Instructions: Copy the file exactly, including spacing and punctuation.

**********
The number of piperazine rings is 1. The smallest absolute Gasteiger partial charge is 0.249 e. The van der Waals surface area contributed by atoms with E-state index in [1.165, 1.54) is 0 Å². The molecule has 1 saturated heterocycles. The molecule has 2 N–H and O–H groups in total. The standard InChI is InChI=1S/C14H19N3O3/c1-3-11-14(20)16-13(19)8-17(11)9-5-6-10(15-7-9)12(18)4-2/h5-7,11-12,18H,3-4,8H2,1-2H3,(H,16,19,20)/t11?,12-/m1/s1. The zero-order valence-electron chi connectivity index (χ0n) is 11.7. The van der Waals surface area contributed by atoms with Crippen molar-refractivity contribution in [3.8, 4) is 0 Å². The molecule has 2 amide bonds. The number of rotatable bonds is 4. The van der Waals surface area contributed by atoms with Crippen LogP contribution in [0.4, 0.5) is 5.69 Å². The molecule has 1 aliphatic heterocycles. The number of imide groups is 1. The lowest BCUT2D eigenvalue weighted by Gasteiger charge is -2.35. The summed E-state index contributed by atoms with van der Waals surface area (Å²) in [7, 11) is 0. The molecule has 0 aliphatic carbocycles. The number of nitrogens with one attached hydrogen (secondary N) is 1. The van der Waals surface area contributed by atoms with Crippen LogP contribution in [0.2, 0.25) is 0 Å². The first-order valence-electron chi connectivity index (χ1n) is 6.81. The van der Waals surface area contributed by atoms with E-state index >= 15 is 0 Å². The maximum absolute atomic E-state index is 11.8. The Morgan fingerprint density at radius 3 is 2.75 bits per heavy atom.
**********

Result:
The number of piperazine rings is 1. The smallest absolute Gasteiger partial charge is 0.249 e. The van der Waals surface area contributed by atoms with E-state index in [1.165, 1.54) is 0 Å². The molecule has 1 saturated heterocycles. The molecule has 2 N–H and O–H groups in total. The standard InChI is InChI=1S/C14H19N3O3/c1-3-11-14(20)16-13(19)8-17(11)9-5-6-10(15-7-9)12(18)4-2/h5-7,11-12,18H,3-4,8H2,1-2H3,(H,16,19,20)/t11?,12-/m1/s1. The zero-order valence-electron chi connectivity index (χ0n) is 11.7. The van der Waals surface area contributed by atoms with Crippen molar-refractivity contribution in [3.8, 4) is 0 Å². The molecule has 2 amide bonds. The number of rotatable bonds is 4. The van der Waals surface area contributed by atoms with Crippen LogP contribution in [0.4, 0.5) is 5.69 Å². The molecule has 1 aliphatic heterocycles. The number of imide groups is 1. The lowest BCUT2D eigenvalue weighted by Gasteiger charge is -2.35. The summed E-state index contributed by atoms with van der Waals surface area (Å²) in [7, 11) is 0. The molecule has 0 aliphatic carbocycles. The number of nitrogens with one attached hydrogen (secondary N) is 1. The van der Waals surface area contributed by atoms with Crippen LogP contribution in [0.2, 0.25) is 0 Å². The first-order valence-electron chi connectivity index (χ1n) is 6.81. The van der Waals surface area contributed by atoms with E-state index >= 15 is 0 Å². The maximum absolute atomic E-state index is 11.8. The Morgan fingerprint density at radius 3 is 2.75 bits per heavy atom.